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Unformatted text preview: d within the so-called cognitive approach to language, which was a reaction to the Chomskyan paradigm.1 As a result, it criticizes many of the philosophical assumptions
underlying the early versions of the latter.2 For instance, Langacker
(2000: 1) writes:
Subsequently, in the paper titled “A Usage-Based Model” (Langacker
1988), I described the “maximalist”, “non-reductive”, “bottom-up” nature
of Cognitive Grammar. In these respects it stood in contrast to the “minimalist”, “reductive”, “top-down” spirit of generative theory, at least in its
original (archetypal) formulation. Although cognitivists do not claim that people are born with a complete
tabula rasa, they reject the hypothesis about the existence of Universal
Grammar as an inborn language learning device. The human brain is born
with a certain structure of nervous cells and connections between them.
Connectionism discards logical symbols and the rules operating on them,
as well as stable symbol addresses, in favour of the distributed model of
1 Many non-linguists consider Chomsky’s theory as cognitive linguistics, because of
its mentalist and computational characteristics. Langacker and Lakoff refer to
Chomskyanism as generative theory and appropriate the name cognitive for their own
approach. On the meaning of the adjective cognitive in linguistics see Krzeszowski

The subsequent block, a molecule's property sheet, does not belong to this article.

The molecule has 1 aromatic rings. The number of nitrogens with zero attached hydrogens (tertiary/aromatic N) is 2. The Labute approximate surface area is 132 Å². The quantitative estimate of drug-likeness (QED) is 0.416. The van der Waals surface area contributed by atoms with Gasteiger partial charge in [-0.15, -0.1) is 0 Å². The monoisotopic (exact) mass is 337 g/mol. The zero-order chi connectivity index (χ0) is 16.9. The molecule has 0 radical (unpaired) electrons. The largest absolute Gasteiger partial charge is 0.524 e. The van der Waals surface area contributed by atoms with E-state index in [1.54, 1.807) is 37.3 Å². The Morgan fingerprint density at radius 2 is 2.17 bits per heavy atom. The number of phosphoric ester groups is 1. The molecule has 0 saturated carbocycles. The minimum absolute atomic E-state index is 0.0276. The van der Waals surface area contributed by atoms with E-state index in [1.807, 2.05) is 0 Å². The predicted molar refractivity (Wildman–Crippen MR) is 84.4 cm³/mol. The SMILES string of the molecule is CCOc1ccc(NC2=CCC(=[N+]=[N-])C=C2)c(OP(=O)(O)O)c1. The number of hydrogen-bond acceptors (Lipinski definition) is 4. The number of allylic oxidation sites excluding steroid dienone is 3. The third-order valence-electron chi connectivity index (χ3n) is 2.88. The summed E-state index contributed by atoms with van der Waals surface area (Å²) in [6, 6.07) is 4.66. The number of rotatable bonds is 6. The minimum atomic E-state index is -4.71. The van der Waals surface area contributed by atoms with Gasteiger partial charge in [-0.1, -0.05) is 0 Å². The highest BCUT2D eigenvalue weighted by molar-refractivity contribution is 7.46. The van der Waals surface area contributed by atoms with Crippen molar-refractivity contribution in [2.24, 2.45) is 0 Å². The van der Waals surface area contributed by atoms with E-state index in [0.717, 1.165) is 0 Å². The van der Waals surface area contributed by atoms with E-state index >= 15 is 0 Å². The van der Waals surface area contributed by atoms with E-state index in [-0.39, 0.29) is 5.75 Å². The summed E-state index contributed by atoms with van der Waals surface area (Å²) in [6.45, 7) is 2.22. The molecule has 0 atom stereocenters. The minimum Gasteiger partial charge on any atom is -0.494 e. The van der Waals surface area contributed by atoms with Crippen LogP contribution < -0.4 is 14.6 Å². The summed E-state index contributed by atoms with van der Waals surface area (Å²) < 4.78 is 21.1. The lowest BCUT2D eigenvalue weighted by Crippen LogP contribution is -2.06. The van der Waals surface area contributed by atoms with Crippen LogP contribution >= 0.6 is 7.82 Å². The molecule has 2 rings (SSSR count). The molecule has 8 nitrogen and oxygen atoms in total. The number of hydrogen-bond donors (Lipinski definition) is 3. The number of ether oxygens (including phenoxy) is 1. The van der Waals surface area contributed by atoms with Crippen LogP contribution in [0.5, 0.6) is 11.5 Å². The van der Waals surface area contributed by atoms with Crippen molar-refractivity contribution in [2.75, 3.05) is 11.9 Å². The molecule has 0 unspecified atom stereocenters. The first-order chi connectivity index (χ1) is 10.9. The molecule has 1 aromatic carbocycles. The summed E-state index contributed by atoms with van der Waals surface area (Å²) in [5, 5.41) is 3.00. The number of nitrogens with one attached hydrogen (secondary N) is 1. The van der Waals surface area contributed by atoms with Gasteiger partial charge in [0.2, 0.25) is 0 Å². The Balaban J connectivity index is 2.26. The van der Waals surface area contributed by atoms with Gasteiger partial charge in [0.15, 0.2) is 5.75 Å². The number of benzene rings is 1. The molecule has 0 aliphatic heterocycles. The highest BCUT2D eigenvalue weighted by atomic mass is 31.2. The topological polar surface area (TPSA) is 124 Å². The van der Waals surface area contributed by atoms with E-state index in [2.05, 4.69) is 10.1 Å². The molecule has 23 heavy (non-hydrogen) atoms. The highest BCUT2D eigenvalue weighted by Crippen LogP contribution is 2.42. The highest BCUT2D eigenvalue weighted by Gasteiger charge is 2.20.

Generative linguistics has become the dominant linguistic paradigm in the US in the
late 1960s and throughout the 1970s. In the late 1970s and the 1980s Langacker, Lakoff
and others who all started within the generative paradigm (see e.g. Langacker 1968, Lakoff 1970) broke away from transformational rules and gave rise to a new trend in linguistics. At present the two approaches seem to converge on many issues (see, e.g.
Jackendoff 2002 to be presented in more detail in Section 3.). Chapter I 16 cognitive processing. It is considered to be the closest representation of
the neurophysiological basis of language.
As Kemmer – Barlow (2000: xiii) describe it:
… linguistic units are seen as cognitive routines. During linguistic processing, linguistic units are part and parcel of the system’s processing activity: they exist as activation patterns. When no processing is occurring, the
information represented by such units simply resides in patterns of connectivity (including differential connection strengths) resulting from previous activations. Taking into account the immense complexity of the human brain, cognitivists maintain that parsimony of a theoretical description of language is not a
condition sine qua non of a well-formulated grammar. They believe that the
neuronal networks responsible for certain functions can be accessed, and
thus activated by many different nodes. Lists of forms as well as rules do
not exclude each other – they can exist side by side. Complex concepts are
created through partial compositionality, i.e. the resultant complex is not
simply a sum of the values of its parts, but rather it in...
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